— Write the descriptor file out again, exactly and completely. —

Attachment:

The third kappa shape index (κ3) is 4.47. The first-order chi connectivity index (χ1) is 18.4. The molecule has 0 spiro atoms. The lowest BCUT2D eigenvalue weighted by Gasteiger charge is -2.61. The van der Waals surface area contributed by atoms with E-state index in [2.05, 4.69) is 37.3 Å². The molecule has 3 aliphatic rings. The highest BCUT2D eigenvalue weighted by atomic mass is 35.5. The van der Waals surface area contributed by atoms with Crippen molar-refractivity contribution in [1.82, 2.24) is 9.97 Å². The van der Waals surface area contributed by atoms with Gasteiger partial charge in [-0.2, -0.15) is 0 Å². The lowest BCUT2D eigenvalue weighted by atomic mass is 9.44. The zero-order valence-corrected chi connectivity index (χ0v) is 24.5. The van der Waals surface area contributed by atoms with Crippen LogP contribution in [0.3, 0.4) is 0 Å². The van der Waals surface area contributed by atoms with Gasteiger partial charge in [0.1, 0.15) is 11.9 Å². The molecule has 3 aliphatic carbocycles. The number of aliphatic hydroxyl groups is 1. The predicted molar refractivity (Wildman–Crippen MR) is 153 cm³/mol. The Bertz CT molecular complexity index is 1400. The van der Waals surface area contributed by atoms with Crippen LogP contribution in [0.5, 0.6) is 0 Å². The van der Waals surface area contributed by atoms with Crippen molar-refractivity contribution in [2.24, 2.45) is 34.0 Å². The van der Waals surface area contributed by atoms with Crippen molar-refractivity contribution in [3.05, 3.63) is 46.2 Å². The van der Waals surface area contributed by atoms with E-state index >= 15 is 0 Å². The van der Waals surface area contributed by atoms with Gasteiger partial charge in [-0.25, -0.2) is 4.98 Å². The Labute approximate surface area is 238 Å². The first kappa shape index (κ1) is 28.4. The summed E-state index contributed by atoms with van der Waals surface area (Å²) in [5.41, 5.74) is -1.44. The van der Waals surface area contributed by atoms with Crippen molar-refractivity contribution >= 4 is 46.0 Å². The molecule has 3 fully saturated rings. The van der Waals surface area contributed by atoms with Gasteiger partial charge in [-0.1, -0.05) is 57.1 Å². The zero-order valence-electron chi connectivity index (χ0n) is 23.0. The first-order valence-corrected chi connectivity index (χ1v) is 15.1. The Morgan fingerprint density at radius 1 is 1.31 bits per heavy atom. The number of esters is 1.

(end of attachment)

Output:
The third kappa shape index (κ3) is 4.47. The first-order chi connectivity index (χ1) is 18.4. The molecule has 0 spiro atoms. The lowest BCUT2D eigenvalue weighted by Gasteiger charge is -2.61. The van der Waals surface area contributed by atoms with E-state index in [2.05, 4.69) is 37.3 Å². The molecule has 3 aliphatic rings. The highest BCUT2D eigenvalue weighted by atomic mass is 35.5. The van der Waals surface area contributed by atoms with Crippen molar-refractivity contribution in [1.82, 2.24) is 9.97 Å². The van der Waals surface area contributed by atoms with Gasteiger partial charge in [-0.2, -0.15) is 0 Å². The lowest BCUT2D eigenvalue weighted by atomic mass is 9.44. The zero-order valence-corrected chi connectivity index (χ0v) is 24.5. The van der Waals surface area contributed by atoms with Crippen LogP contribution in [0.3, 0.4) is 0 Å². The van der Waals surface area contributed by atoms with Gasteiger partial charge in [0.1, 0.15) is 11.9 Å². The molecule has 3 aliphatic carbocycles. The number of aliphatic hydroxyl groups is 1. The predicted molar refractivity (Wildman–Crippen MR) is 153 cm³/mol. The Bertz CT molecular complexity index is 1400. The van der Waals surface area contributed by atoms with Crippen LogP contribution in [0.5, 0.6) is 0 Å². The van der Waals surface area contributed by atoms with Crippen molar-refractivity contribution in [2.24, 2.45) is 34.0 Å². The van der Waals surface area contributed by atoms with Crippen molar-refractivity contribution in [3.05, 3.63) is 46.2 Å². The van der Waals surface area contributed by atoms with E-state index >= 15 is 0 Å². The van der Waals surface area contributed by atoms with Gasteiger partial charge in [-0.25, -0.2) is 4.98 Å². The Labute approximate surface area is 238 Å². The first kappa shape index (κ1) is 28.4. The summed E-state index contributed by atoms with van der Waals surface area (Å²) in [5.41, 5.74) is -1.44. The van der Waals surface area contributed by atoms with Crippen molar-refractivity contribution >= 4 is 46.0 Å². The molecule has 3 fully saturated rings. The van der Waals surface area contributed by atoms with Gasteiger partial charge in [-0.1, -0.05) is 57.1 Å². The zero-order valence-electron chi connectivity index (χ0n) is 23.0. The first-order valence-corrected chi connectivity index (χ1v) is 15.1. The Morgan fingerprint density at radius 1 is 1.31 bits per heavy atom. The number of esters is 1.